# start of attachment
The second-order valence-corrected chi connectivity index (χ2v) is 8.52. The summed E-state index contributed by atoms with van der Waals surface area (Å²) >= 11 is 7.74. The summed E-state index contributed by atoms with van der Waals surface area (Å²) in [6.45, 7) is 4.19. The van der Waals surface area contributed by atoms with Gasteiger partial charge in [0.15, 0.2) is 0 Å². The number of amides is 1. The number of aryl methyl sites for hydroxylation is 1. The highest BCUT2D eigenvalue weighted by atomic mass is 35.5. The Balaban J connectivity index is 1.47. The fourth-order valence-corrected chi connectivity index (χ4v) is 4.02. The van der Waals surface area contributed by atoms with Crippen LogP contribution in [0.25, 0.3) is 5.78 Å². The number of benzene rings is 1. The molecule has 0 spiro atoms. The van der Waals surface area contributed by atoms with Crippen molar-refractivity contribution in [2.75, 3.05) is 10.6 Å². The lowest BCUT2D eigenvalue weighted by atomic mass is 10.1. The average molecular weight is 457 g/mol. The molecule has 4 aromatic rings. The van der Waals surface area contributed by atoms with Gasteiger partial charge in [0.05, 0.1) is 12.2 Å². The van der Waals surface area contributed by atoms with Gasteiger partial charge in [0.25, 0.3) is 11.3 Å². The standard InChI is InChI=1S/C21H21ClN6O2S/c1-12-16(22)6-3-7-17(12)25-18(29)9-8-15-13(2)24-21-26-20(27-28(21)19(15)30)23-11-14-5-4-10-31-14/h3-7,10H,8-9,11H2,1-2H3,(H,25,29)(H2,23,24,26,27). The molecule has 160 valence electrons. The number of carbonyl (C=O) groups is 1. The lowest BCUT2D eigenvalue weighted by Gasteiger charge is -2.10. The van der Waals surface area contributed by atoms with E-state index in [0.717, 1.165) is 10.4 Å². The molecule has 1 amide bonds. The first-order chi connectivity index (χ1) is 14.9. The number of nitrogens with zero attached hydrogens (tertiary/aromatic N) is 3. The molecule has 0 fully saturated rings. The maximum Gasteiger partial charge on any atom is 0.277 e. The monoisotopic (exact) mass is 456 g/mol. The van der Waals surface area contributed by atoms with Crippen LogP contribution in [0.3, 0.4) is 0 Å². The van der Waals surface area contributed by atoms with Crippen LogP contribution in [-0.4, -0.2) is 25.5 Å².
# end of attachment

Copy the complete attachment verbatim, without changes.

The second-order valence-corrected chi connectivity index (χ2v) is 8.52. The summed E-state index contributed by atoms with van der Waals surface area (Å²) >= 11 is 7.74. The summed E-state index contributed by atoms with van der Waals surface area (Å²) in [6.45, 7) is 4.19. The van der Waals surface area contributed by atoms with Gasteiger partial charge in [0.15, 0.2) is 0 Å². The number of amides is 1. The number of aryl methyl sites for hydroxylation is 1. The highest BCUT2D eigenvalue weighted by atomic mass is 35.5. The Balaban J connectivity index is 1.47. The fourth-order valence-corrected chi connectivity index (χ4v) is 4.02. The van der Waals surface area contributed by atoms with Crippen LogP contribution in [0.25, 0.3) is 5.78 Å². The number of benzene rings is 1. The molecule has 0 spiro atoms. The van der Waals surface area contributed by atoms with Crippen molar-refractivity contribution in [2.75, 3.05) is 10.6 Å². The lowest BCUT2D eigenvalue weighted by atomic mass is 10.1. The average molecular weight is 457 g/mol. The molecule has 4 aromatic rings. The van der Waals surface area contributed by atoms with Gasteiger partial charge in [0.05, 0.1) is 12.2 Å². The van der Waals surface area contributed by atoms with Gasteiger partial charge in [0.25, 0.3) is 11.3 Å². The standard InChI is InChI=1S/C21H21ClN6O2S/c1-12-16(22)6-3-7-17(12)25-18(29)9-8-15-13(2)24-21-26-20(27-28(21)19(15)30)23-11-14-5-4-10-31-14/h3-7,10H,8-9,11H2,1-2H3,(H,25,29)(H2,23,24,26,27). The molecule has 160 valence electrons. The number of carbonyl (C=O) groups is 1. The lowest BCUT2D eigenvalue weighted by Gasteiger charge is -2.10. The van der Waals surface area contributed by atoms with E-state index in [0.717, 1.165) is 10.4 Å². The molecule has 1 amide bonds. The first-order chi connectivity index (χ1) is 14.9. The number of nitrogens with zero attached hydrogens (tertiary/aromatic N) is 3. The molecule has 0 fully saturated rings. The maximum Gasteiger partial charge on any atom is 0.277 e. The monoisotopic (exact) mass is 456 g/mol. The van der Waals surface area contributed by atoms with Crippen LogP contribution in [0.3, 0.4) is 0 Å². The van der Waals surface area contributed by atoms with Crippen LogP contribution in [-0.4, -0.2) is 25.5 Å².